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An aerial view of the Banff Centre for Arts and Creativity.Paul Zizka Photography/Banff Centre for Arts and Creativity

That Thursday was an excruciating day on the mountain for all: senior management making difficult decisions; hundreds of employees learning they were out of work. The Banff Centre for Arts and Creativity temporarily laid off 400 employees on March 19 due to the COVID-19 pandemic.

“Banff Centre has never faced a layoff of this size,” spokesperson Rosemary Thompson said.

“We can’t deliver our programs online,” Banff Centre president and chief executive Janice Price explained to The Globe and Mail the next day. “We are about being on this campus, in this location, where we also house you and feed you, which of course is something we should not be doing now, putting people into close quarters with each other.”

But some employees felt the layoff was mishandled. (They spoke with The Globe on the condition of anonymity, as they say they’re worried about not being called back from their layoff.)

The notices were not communicated personally but delivered by e-mail – and those e-mails did not arrive at a uniform time, so in some cases, employees in the same office spent hours waiting to learn if they had lost their jobs after their co-workers had received their notice.

Laying off staff is a brutal duty at the best of times. But the coronavirus pandemic forced arts organizations – along with many others – to lay off staff in large numbers and with little warning. Still, when implementing a mass layoff due to an unforeseen catastrophe, are there ways to make the ugly process a little more humane? And safe?

At the Winnipeg Symphony Orchestra, for instance, where 112 people were temporarily laid off, the layoffs were communicated in person or by phone calls, followed by an e-mail. At the Stratford Festival, which laid off nearly 500 people, a virtual town hall allowed artistic director Antoni Cimolino and executive director Anita Gaffney to address everyone. “It was clear, direct and quite moving,” actor Miles Potter says. Directors and managers then personally called everyone who was affected. That evening, there was a follow-up by e-mail. Staff were given a week’s notice.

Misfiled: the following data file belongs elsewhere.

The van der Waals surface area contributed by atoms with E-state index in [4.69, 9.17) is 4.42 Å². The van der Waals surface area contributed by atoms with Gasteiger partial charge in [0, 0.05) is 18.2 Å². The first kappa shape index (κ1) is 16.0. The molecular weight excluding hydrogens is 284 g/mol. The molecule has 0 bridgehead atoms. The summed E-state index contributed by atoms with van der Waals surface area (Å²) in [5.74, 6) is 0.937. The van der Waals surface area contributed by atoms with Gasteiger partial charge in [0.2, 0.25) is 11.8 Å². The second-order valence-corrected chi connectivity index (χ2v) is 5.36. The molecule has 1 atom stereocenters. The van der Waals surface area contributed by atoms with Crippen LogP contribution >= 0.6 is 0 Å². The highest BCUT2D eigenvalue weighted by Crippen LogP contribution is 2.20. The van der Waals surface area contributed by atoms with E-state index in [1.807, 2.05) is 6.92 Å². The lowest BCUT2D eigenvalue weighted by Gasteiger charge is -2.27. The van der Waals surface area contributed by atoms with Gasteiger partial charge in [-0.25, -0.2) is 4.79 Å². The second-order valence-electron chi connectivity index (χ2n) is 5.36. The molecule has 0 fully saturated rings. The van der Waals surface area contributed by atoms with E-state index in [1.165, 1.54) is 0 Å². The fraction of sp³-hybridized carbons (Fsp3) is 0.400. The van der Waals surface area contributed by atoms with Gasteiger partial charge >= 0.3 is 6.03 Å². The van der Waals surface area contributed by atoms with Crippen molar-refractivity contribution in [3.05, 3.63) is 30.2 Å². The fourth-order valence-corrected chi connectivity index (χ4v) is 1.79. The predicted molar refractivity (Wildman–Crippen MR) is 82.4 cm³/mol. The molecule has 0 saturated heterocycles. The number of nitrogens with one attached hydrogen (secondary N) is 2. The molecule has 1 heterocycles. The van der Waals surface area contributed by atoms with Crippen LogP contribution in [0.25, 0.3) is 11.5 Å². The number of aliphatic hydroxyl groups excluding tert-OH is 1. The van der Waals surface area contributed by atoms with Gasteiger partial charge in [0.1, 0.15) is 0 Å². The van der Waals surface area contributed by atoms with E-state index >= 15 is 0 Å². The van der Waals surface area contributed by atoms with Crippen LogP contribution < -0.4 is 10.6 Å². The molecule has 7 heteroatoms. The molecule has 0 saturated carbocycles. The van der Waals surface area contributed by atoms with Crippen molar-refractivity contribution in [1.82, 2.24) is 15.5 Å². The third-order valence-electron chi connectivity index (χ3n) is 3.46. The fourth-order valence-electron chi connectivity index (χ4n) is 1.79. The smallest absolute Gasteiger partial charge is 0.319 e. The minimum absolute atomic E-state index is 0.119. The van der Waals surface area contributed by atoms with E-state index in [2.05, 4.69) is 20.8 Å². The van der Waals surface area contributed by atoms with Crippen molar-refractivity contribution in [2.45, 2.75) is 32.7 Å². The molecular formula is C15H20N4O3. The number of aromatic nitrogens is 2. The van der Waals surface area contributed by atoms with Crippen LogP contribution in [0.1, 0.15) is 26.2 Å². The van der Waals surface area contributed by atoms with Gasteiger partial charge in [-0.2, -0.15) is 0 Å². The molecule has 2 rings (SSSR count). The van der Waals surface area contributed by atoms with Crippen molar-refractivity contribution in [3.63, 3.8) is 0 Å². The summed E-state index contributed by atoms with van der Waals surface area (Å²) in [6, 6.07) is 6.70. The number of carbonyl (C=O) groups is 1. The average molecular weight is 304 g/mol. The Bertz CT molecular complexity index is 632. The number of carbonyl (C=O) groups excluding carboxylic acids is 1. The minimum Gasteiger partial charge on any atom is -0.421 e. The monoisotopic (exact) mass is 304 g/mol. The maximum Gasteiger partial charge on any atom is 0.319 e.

“Even in the worst of times, even when you have no choice but to let people go because there is no business option, how you do it matters,” says Kanina Blanchard, a leadership development consultant and lecturer at the Ivey Business School at the University of Western Ontario.

Blanchard was speaking about best practices in general and not about the Banff Centre, which she declined to comment on.

“Plan it in a way that it’s humane ... that doesn’t perpetuate fear or rumour mills; that’s how, to me, this can be done as responsibly as possible.”

Blanchard says in-person communication is always ideal, but if you can’t gather staff, there are ways to use technology so you can face your employees.

The Banff Centre says it chose to inform employees by e-mail in order to adhere to social distancing measures, which it mentioned in the e-mails.

“It wouldn’t have been our first choice,” Thompson explained. “Because of the pandemic, we couldn’t break the news in the person.”

As for the delay, she says the human resources department personalized the e-mails in an effort to make the layoff more personal.

“Was this ideal? No.”

Thompson told The Globe that the senior team will reduce or donate their compensation during the crisis to support the Banff Centre’s recovery – 20 per cent of base salary for Price and 15 per cent by the other members of the senior leadership team.

She also pointed out that staff meals have been free in the staff cafeteria during the crisis for staff who are working or on temporary layoff.

The union says there was nothing illegal or grievable about how management handled the layoffs.

“It may rub some people the wrong way and that’s fine,” says Lou Arab, communications representative for CUPE. “They’re entitled to feel how they feel.”

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